25 Jul Practice Proper Shooting Techniques for PRS
After many years of shooting PRS/NRL competitions, I have learned tons of incredible shooting techniques I continue to use.
Stupid Simple or Simple Stupid
The first thing I want to cover is weapon manipulation. Something very basic that we all learn from the very first time we learn to shoot any gun. Getting familiar with your weapon system and weapon manipulation is crucial for any shooting sport. I know several competitors, including myself, that get caught up in buying all the cool gear that they won’t use and don’t know how to use, instead of just practicing.
Having the right gear for you is also valuable, but knowing how to run that gear with your weapon is an art form like no other.
I have seen some of the best shooters do amazing things with their rifles and the gear they use. It’s because they know their rifles and gear inside and out and know what they can do.
It’s amazing watching someone like Marcus Blanchard run his bolt action. He’s one of the fastest and smoothest guys on a bolt gun to date. I think he had the highest score on an unlimited mover stage, 510 yard mover, with 30 shots and something like 28 hits. The video is amazing to watch. How can he do this so well you ask? He knows his weapon system inside and out, and he set it up to fit him and his shooting style.
Pictured above: illustrations of me clearing a double feed caused by my own errors.
Let’s get into knowing your weapon system and what you need. First you need to find someone better than you to help you get your setup perfect. Starting with the basic fundamentals is key to this whole shooting game.
- Getting your rifle fitted to your length of pull is important. Most chassis (MPA, Accuracy International, KRG, and more) have length of pull adjustments.
- Scope height and cheek weld.
- Trigger setup: most go with a two-stage trigger like Huber or Timney.
That pretty much covers the basic setup for your competition rifle. Once your rifle is setup and you have the proper gear, you can start shooting. I recommend shooting with people that are better than you to learn what to do.
I spoke with several friends and amazing shooters, and I asked them their top five practice techniques.
Here is what they had to say:
Combat Veteran and PRS/NRL Shooter
“I use minimal gear because I like to think in terms of real world application, and not so much in PRS. But I think if people don’t understand the first fundamentals of how to properly shoot a weapon, (for example: sight picture, breathing, trigger pull, etc,) then they won’t do well in any aspect of shooting.
Once they figure that out, I would say weapon manipulation. Like running the bolt to figure out how it operates in a controlled environment, this creating muscle memory (slow is smooth, smooth is fast). Once that is mastered then move on to positions and target acquisition.”
Top PRS/NRL Finisher
“1-Dry fire and focus on building solid positions that reduce your wobble. When dry firing, try and keep your reticle on the target as you cycle the bolt. Smooth is fast!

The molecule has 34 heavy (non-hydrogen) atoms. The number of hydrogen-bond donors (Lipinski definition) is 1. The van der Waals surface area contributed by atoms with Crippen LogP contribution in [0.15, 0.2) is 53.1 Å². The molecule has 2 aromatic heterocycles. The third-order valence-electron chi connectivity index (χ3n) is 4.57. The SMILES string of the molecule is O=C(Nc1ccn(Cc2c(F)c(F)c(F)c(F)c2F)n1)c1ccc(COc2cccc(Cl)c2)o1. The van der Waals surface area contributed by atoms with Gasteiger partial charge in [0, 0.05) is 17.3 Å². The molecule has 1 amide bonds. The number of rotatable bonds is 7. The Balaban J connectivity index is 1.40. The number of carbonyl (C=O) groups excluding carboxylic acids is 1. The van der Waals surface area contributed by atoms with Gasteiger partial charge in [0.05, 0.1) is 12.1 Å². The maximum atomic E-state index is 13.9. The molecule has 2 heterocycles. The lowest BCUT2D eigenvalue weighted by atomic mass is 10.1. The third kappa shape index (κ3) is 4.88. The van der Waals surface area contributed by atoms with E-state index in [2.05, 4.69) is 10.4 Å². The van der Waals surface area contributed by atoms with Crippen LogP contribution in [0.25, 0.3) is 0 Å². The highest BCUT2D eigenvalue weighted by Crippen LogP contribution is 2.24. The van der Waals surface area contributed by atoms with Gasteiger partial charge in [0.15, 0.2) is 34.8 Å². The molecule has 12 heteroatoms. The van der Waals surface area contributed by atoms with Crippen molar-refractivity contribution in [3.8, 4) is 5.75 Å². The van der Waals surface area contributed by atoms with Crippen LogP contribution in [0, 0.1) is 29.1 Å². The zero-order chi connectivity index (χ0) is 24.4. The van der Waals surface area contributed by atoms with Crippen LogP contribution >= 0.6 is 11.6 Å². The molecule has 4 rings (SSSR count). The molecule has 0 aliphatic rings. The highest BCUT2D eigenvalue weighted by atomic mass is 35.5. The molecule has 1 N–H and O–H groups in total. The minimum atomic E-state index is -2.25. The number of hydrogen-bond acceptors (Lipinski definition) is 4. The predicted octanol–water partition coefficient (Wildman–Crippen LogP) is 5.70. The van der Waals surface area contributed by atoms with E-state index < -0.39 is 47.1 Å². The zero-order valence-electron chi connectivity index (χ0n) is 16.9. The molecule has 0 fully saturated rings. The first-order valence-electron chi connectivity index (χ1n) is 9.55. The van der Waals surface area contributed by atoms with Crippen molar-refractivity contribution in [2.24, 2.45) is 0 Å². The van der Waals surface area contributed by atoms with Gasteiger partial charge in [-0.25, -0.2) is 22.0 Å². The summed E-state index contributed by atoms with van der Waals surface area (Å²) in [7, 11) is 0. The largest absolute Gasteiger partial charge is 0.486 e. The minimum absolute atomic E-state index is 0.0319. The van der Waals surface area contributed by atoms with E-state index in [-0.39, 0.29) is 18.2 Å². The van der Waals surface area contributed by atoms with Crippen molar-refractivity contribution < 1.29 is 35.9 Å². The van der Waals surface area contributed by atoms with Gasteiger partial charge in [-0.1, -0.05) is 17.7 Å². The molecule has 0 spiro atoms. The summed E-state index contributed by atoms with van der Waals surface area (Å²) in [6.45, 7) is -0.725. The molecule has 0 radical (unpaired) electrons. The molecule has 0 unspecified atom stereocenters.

2-Practice drills on the clock. Real stage scenarios.
3-Get comfortable with your few pieces of kit that you will use most often. Then practice different scenarios with that piece of kit. Tripod, reasor or udder bag (use as rear bag as well). And just use those pieces of kit to keep it simple. Some of the best shooters use only one bag and clean stages; where newer shooters have 5 bags with them and end up timing out because they are fumbling with gear.”
Director and Founder of Rocky Mountain Precision Rifle League and Top Finisher for PRS/NRL Series Matches
“Positive mental attitude. (toward your training, toward your competitors, toward the stage or hunt)
Have your plan of attack and execute it in your mind several times before the clock starts.
Try to internalize and then forget about the results from the previous stage.
Dry fire, dry fire, dry fire, dry fire.”
Top Finisher PRS/NRL Series Matches.
“I learn a lot by spotting for shooters before and after me. Watching the wind and the mirage can be huge. Hands down the biggest thing you can do to shoot well is have your rifle ready to go. Scope alignment set, everything tight, know your bullet speed, already have D.O.P.E ready, everything starts with a perfect Zero.”
To sum it all up, one of the best things I can tell you to date is DRY FIRE, DRY FIRE, DRY FIRE, THEN LIVE FIRE.
Rooftop stage from a local Park City match.
Practice leaving your head down and not doing the “Gopher” every time you pull the trigger. Work on acquiring targets. Some say rabbit hunting is good practice for finding targets faster.
Pulling the trigger should be treated as a delicate instrument, pulling straight to the rear. Do not get in the habit of the dreaded trigger slap. On farther shots, the dreaded trigger slap shots can pull you off target a lot more than you think.
Slowly squeeze that trigger to the rear to brake the shot perfectly. To compound how bad your trigger squeeze is grab your hand gun and pull the trigger nice and slow, then fast. You will see the compound results between the two very fast.
Where your finger should be placed on the pad is different for every shooter, so I will leave that up to you to determine where that feels the best.
Once that trigger pull is good and smooth, practice waiting and watching your impact to see where it hit. Then run your bolt slow and smooth.
Watch the impact and make for any corrections if needed.
As others have said, look at what the top shooters are using for gear and get those items.
Here is a good list of what I would start with:
- Backpack: Eberlestock
- Rear bags: Sand Sock, Reasor game changer, Warhorse developments- Saracen and Camanche
- Sling- Short action precision, or tab gear.
- Two round holders: Sap Ammo holders
- ARC Mags.
For additional guidance and to ensure you’re buying the right gear, find an individual you know is better than yourself.